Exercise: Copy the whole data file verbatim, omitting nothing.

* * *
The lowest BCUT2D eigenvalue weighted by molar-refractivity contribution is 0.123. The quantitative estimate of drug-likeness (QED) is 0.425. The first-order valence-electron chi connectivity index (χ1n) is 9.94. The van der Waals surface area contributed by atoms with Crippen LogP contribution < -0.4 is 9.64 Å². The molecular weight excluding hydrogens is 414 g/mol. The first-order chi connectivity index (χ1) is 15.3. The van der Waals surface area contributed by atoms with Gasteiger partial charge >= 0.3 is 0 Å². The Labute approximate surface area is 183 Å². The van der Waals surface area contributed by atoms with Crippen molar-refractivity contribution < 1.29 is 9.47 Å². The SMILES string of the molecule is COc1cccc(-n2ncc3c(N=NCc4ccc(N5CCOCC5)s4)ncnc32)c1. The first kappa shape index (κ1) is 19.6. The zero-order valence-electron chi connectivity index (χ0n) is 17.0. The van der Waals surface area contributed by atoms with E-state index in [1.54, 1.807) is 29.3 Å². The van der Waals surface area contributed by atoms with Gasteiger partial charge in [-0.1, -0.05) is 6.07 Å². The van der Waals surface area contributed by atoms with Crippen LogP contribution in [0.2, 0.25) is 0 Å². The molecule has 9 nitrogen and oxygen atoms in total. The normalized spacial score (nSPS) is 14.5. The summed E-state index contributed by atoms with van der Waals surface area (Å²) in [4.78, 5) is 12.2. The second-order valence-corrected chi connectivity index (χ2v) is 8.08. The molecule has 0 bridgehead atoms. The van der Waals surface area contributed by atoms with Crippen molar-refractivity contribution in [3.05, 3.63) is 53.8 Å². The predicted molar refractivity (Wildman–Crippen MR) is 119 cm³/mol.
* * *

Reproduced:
The lowest BCUT2D eigenvalue weighted by molar-refractivity contribution is 0.123. The quantitative estimate of drug-likeness (QED) is 0.425. The first-order valence-electron chi connectivity index (χ1n) is 9.94. The van der Waals surface area contributed by atoms with Crippen LogP contribution < -0.4 is 9.64 Å². The molecular weight excluding hydrogens is 414 g/mol. The first-order chi connectivity index (χ1) is 15.3. The van der Waals surface area contributed by atoms with Gasteiger partial charge >= 0.3 is 0 Å². The Labute approximate surface area is 183 Å². The van der Waals surface area contributed by atoms with Crippen molar-refractivity contribution < 1.29 is 9.47 Å². The SMILES string of the molecule is COc1cccc(-n2ncc3c(N=NCc4ccc(N5CCOCC5)s4)ncnc32)c1. The first kappa shape index (κ1) is 19.6. The zero-order valence-electron chi connectivity index (χ0n) is 17.0. The van der Waals surface area contributed by atoms with E-state index in [1.54, 1.807) is 29.3 Å². The van der Waals surface area contributed by atoms with Gasteiger partial charge in [-0.1, -0.05) is 6.07 Å². The van der Waals surface area contributed by atoms with Crippen LogP contribution in [0.2, 0.25) is 0 Å². The molecule has 9 nitrogen and oxygen atoms in total. The normalized spacial score (nSPS) is 14.5. The summed E-state index contributed by atoms with van der Waals surface area (Å²) in [4.78, 5) is 12.2. The second-order valence-corrected chi connectivity index (χ2v) is 8.08. The molecule has 0 bridgehead atoms. The van der Waals surface area contributed by atoms with Crippen molar-refractivity contribution in [3.05, 3.63) is 53.8 Å². The predicted molar refractivity (Wildman–Crippen MR) is 119 cm³/mol.